Information about the drug that will be tested in the study
The drug will be administered via a subcutaneous injection (an injection under the skin) every month for the first 9 months and then every 2 weeks.
Is the drug already on the market for another medical condition?
Will all participants receive the same drug?
Participants will be selected at random to either receive one of the following options:
- A subcutaneous injection of gantenerumab
- A subcutaneous injection of placebo (a substance identical in appearance to the drug being tested with no active therapeutic effect).
Neither the participant nor his/her doctor will know if the person is receiving the investigational drug or the placebo.
Information about participating in the trial
What are the researchers trying to find out?
The researchers aim to evaluate the efficacy and safety of gantenerumab in people with early Alzheimer’s disease.
How long will the treatment last?
104 weeks (around 2 years)
What your involvement will entail?
- Participants will have to undergo brain scan (PET) or CSF examination (spinal tap) to see if they have amyloid pathology in their brain
- Complete a test that will assess their memory, orientation, judgment and problem solving, personal care and community affairs (this is a test called CDR). The study partner will also be asked to answer these questions
- During the study, participants will be asked to complete other tests that will assess their memory, language, functioning, behaviour, quality of life and other health-related questionnaires (i.e. tests or scales like MMSE, ADAS-Cog…)
- Participants will have to undergo regular brain scans (MRI) to ensure safety.
Further information on the procedures, tests and number of visits can be obtained from the study team.
Who can participate in this study?
Who can participate in the study?
To take part in the study, participants must:
- Be between 50 and 90 years old
- Have a study partner who has a sufficient contact with the participant, is willing to participate in study procedures throughout the study duration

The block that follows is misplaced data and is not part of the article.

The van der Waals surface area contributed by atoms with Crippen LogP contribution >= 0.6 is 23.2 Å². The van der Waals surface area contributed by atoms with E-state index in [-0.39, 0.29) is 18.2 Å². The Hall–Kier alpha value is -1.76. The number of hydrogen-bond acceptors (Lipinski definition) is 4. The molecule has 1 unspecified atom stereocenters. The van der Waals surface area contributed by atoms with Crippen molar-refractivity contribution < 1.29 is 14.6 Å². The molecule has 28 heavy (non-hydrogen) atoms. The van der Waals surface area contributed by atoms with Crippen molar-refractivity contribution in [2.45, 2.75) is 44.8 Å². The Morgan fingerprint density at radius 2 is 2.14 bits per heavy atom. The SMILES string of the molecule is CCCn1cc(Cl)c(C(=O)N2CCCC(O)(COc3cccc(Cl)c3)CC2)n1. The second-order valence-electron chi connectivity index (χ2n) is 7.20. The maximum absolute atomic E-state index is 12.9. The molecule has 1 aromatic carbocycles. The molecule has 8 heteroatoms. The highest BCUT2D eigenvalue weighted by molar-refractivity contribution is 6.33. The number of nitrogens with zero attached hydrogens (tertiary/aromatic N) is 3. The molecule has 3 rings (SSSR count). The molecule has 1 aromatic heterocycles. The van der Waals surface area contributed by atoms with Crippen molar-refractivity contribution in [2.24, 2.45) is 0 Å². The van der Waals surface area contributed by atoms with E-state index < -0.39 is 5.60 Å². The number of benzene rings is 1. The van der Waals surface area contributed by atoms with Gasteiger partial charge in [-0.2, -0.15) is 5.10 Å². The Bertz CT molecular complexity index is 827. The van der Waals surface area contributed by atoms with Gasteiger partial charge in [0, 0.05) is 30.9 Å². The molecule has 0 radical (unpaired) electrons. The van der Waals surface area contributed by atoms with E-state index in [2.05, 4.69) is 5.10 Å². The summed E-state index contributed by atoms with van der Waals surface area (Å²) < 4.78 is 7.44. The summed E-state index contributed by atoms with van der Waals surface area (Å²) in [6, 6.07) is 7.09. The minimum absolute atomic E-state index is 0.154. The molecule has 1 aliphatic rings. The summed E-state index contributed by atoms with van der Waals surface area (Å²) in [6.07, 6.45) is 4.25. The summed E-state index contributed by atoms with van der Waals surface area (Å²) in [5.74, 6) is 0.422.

- Have evidence of abnormal accumulation of amyloid in their brain (as per results of CSF examination (spinal tap) or of PET scan)
- Have an impairment in their memory at screening visit
- Have a score between 22-30 points in the MMSE test (a test about a range of everyday mental skills) and between 0.5 and 1.0 in the Clinical Dementia Rating-Global Score (CDR-GS). This would suggest that the person has an impairment that is still at an early stage
- Meet the clinical criteria for probable Alzheimer’s dementia or prodromal Alzheimer’s disease of the National Institute on Aging/Alzheimer's Association (NIAAA)
- If the person is taking an approved anti-dementia medication (i.e. donepezil, rivastigmine, galantamine or memantine) the dosing regimen must have been stable for at least 3 month prior to the screening visit.
Who cannot participate in the study?
People cannot take part in the study if they have or have experienced:
- Any evidence of a condition other than Alzheimer’s disease that may affect cognition (e.g. other type of dementia, stroke, brain damage, autoimmune disorders (e.g. multiple sclerosis) or infections with neurological involvement)
- History of evident vascular disease that may affect cognition
- History of major psychiatric illness such as schizophrenia or major depression (if not considered in remission)
- At risk of suicide in the opinion of the investigator
- Contraindication to brain scans (MRI or PET)
- Unstable or clinically significant cardiovascular, kidney or liver disease or uncontrolled hypertension
- Alcohol or drug abuse within the past 2 years
The above list is not exhaustive. It includes the most common conditions and diseases that might exclude people from the study.
Information for your doctor
Study contact information
Link to full text
The information contained in this document is based on information available on public registries (e.g. clinicaltrials.gov website) on May 2020.
This document has been reviewed by the pharmaceutical company running this trial.
This document has been reviewed by a member of the European Working Group of People with Dementia.